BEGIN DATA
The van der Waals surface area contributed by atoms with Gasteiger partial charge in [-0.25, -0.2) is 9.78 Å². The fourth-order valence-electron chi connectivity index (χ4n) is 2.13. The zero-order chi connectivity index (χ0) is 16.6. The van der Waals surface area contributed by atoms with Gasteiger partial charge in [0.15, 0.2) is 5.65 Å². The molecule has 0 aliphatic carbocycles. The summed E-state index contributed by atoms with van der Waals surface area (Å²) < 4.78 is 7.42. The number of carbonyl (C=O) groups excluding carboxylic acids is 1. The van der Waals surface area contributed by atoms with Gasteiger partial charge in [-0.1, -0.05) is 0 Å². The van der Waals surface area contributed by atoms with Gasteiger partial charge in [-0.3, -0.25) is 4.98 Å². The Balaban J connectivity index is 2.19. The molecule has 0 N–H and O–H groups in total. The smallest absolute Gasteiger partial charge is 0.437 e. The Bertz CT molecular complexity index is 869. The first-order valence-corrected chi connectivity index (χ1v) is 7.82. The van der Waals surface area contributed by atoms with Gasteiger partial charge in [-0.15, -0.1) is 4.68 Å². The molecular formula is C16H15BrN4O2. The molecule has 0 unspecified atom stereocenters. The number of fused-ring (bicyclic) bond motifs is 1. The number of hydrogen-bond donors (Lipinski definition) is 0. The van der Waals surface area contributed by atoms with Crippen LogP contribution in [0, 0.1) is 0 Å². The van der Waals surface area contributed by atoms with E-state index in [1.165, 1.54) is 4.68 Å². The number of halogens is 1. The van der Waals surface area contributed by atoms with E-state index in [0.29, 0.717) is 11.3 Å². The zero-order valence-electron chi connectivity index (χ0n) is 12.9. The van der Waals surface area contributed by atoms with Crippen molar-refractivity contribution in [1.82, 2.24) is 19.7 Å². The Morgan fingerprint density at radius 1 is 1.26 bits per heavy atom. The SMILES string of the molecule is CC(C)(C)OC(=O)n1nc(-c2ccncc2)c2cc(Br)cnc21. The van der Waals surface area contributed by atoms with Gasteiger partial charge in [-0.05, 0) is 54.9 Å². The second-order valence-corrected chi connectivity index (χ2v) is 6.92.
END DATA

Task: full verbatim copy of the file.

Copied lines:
The van der Waals surface area contributed by atoms with Gasteiger partial charge in [-0.25, -0.2) is 9.78 Å². The fourth-order valence-electron chi connectivity index (χ4n) is 2.13. The zero-order chi connectivity index (χ0) is 16.6. The van der Waals surface area contributed by atoms with Gasteiger partial charge in [0.15, 0.2) is 5.65 Å². The molecule has 0 aliphatic carbocycles. The summed E-state index contributed by atoms with van der Waals surface area (Å²) < 4.78 is 7.42. The number of carbonyl (C=O) groups excluding carboxylic acids is 1. The van der Waals surface area contributed by atoms with Gasteiger partial charge in [-0.1, -0.05) is 0 Å². The van der Waals surface area contributed by atoms with Gasteiger partial charge in [-0.3, -0.25) is 4.98 Å². The Balaban J connectivity index is 2.19. The molecule has 0 N–H and O–H groups in total. The smallest absolute Gasteiger partial charge is 0.437 e. The Bertz CT molecular complexity index is 869. The first-order valence-corrected chi connectivity index (χ1v) is 7.82. The van der Waals surface area contributed by atoms with Gasteiger partial charge in [-0.15, -0.1) is 4.68 Å². The molecular formula is C16H15BrN4O2. The molecule has 0 unspecified atom stereocenters. The number of fused-ring (bicyclic) bond motifs is 1. The number of hydrogen-bond donors (Lipinski definition) is 0. The van der Waals surface area contributed by atoms with Crippen LogP contribution in [0, 0.1) is 0 Å². The van der Waals surface area contributed by atoms with E-state index in [1.165, 1.54) is 4.68 Å². The number of halogens is 1. The van der Waals surface area contributed by atoms with E-state index in [0.29, 0.717) is 11.3 Å². The zero-order valence-electron chi connectivity index (χ0n) is 12.9. The van der Waals surface area contributed by atoms with Crippen molar-refractivity contribution in [1.82, 2.24) is 19.7 Å². The Morgan fingerprint density at radius 1 is 1.26 bits per heavy atom. The SMILES string of the molecule is CC(C)(C)OC(=O)n1nc(-c2ccncc2)c2cc(Br)cnc21. The van der Waals surface area contributed by atoms with Gasteiger partial charge in [-0.05, 0) is 54.9 Å². The second-order valence-corrected chi connectivity index (χ2v) is 6.92.